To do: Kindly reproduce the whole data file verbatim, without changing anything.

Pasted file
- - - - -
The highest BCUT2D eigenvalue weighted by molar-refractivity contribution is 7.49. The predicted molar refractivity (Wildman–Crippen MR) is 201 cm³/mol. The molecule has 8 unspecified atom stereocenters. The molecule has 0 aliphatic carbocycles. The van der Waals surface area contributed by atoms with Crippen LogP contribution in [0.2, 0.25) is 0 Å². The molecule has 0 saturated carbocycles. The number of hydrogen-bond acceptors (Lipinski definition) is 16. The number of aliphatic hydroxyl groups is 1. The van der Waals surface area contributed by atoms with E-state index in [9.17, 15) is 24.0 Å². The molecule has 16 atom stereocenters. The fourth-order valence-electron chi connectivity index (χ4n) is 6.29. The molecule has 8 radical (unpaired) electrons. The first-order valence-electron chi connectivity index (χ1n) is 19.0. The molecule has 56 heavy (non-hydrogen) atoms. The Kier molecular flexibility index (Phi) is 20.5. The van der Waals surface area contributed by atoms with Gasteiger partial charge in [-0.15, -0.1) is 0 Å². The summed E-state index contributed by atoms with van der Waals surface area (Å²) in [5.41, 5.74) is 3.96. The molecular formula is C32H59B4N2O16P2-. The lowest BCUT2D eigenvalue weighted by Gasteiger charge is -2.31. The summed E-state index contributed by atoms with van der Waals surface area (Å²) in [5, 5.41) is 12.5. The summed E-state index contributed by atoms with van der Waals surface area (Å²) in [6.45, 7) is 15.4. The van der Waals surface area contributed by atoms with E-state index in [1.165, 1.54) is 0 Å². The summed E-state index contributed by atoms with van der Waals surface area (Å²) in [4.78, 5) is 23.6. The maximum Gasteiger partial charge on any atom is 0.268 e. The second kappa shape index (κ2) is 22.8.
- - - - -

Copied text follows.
The highest BCUT2D eigenvalue weighted by molar-refractivity contribution is 7.49. The predicted molar refractivity (Wildman–Crippen MR) is 201 cm³/mol. The molecule has 8 unspecified atom stereocenters. The molecule has 0 aliphatic carbocycles. The van der Waals surface area contributed by atoms with Crippen LogP contribution in [0.2, 0.25) is 0 Å². The molecule has 0 saturated carbocycles. The number of hydrogen-bond acceptors (Lipinski definition) is 16. The number of aliphatic hydroxyl groups is 1. The van der Waals surface area contributed by atoms with E-state index in [9.17, 15) is 24.0 Å². The molecule has 16 atom stereocenters. The fourth-order valence-electron chi connectivity index (χ4n) is 6.29. The molecule has 8 radical (unpaired) electrons. The first-order valence-electron chi connectivity index (χ1n) is 19.0. The molecule has 56 heavy (non-hydrogen) atoms. The Kier molecular flexibility index (Phi) is 20.5. The van der Waals surface area contributed by atoms with Gasteiger partial charge in [-0.15, -0.1) is 0 Å². The summed E-state index contributed by atoms with van der Waals surface area (Å²) in [5.41, 5.74) is 3.96. The molecular formula is C32H59B4N2O16P2-. The lowest BCUT2D eigenvalue weighted by Gasteiger charge is -2.31. The summed E-state index contributed by atoms with van der Waals surface area (Å²) in [5, 5.41) is 12.5. The summed E-state index contributed by atoms with van der Waals surface area (Å²) in [6.45, 7) is 15.4. The van der Waals surface area contributed by atoms with E-state index in [1.165, 1.54) is 0 Å². The summed E-state index contributed by atoms with van der Waals surface area (Å²) in [4.78, 5) is 23.6. The maximum Gasteiger partial charge on any atom is 0.268 e. The second kappa shape index (κ2) is 22.8.